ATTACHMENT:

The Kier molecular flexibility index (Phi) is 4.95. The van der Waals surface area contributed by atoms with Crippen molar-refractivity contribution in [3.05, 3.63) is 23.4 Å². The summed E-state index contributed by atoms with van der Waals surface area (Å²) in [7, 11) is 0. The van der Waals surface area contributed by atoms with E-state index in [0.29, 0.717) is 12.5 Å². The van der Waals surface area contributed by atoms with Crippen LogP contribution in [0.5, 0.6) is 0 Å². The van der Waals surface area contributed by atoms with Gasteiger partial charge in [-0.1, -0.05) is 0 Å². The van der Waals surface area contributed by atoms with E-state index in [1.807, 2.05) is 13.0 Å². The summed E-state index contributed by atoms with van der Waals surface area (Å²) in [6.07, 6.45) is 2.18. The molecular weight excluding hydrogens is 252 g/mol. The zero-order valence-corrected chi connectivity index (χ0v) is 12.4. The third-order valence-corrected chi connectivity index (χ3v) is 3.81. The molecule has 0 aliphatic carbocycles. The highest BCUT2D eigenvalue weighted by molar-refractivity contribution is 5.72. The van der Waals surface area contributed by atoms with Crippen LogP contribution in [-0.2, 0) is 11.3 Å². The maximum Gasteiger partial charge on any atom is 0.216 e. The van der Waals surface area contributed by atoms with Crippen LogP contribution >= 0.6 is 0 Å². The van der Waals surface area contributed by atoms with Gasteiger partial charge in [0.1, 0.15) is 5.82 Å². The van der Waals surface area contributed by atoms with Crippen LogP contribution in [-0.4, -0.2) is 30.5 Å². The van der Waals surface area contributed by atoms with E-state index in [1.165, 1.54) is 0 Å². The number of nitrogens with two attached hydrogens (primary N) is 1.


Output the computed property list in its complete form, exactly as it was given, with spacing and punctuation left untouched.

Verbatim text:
The Kier molecular flexibility index (Phi) is 4.95. The van der Waals surface area contributed by atoms with Crippen molar-refractivity contribution in [3.05, 3.63) is 23.4 Å². The summed E-state index contributed by atoms with van der Waals surface area (Å²) in [7, 11) is 0. The van der Waals surface area contributed by atoms with E-state index in [0.29, 0.717) is 12.5 Å². The van der Waals surface area contributed by atoms with Crippen LogP contribution in [0.5, 0.6) is 0 Å². The van der Waals surface area contributed by atoms with Gasteiger partial charge in [-0.1, -0.05) is 0 Å². The van der Waals surface area contributed by atoms with E-state index in [1.807, 2.05) is 13.0 Å². The summed E-state index contributed by atoms with van der Waals surface area (Å²) in [6.07, 6.45) is 2.18. The molecular weight excluding hydrogens is 252 g/mol. The zero-order valence-corrected chi connectivity index (χ0v) is 12.4. The third-order valence-corrected chi connectivity index (χ3v) is 3.81. The molecule has 0 aliphatic carbocycles. The highest BCUT2D eigenvalue weighted by molar-refractivity contribution is 5.72. The van der Waals surface area contributed by atoms with Crippen LogP contribution in [-0.2, 0) is 11.3 Å². The maximum Gasteiger partial charge on any atom is 0.216 e. The van der Waals surface area contributed by atoms with Crippen LogP contribution >= 0.6 is 0 Å². The van der Waals surface area contributed by atoms with Gasteiger partial charge in [0.1, 0.15) is 5.82 Å². The van der Waals surface area contributed by atoms with Crippen LogP contribution in [-0.4, -0.2) is 30.5 Å². The van der Waals surface area contributed by atoms with E-state index in [1.165, 1.54) is 0 Å². The number of nitrogens with two attached hydrogens (primary N) is 1.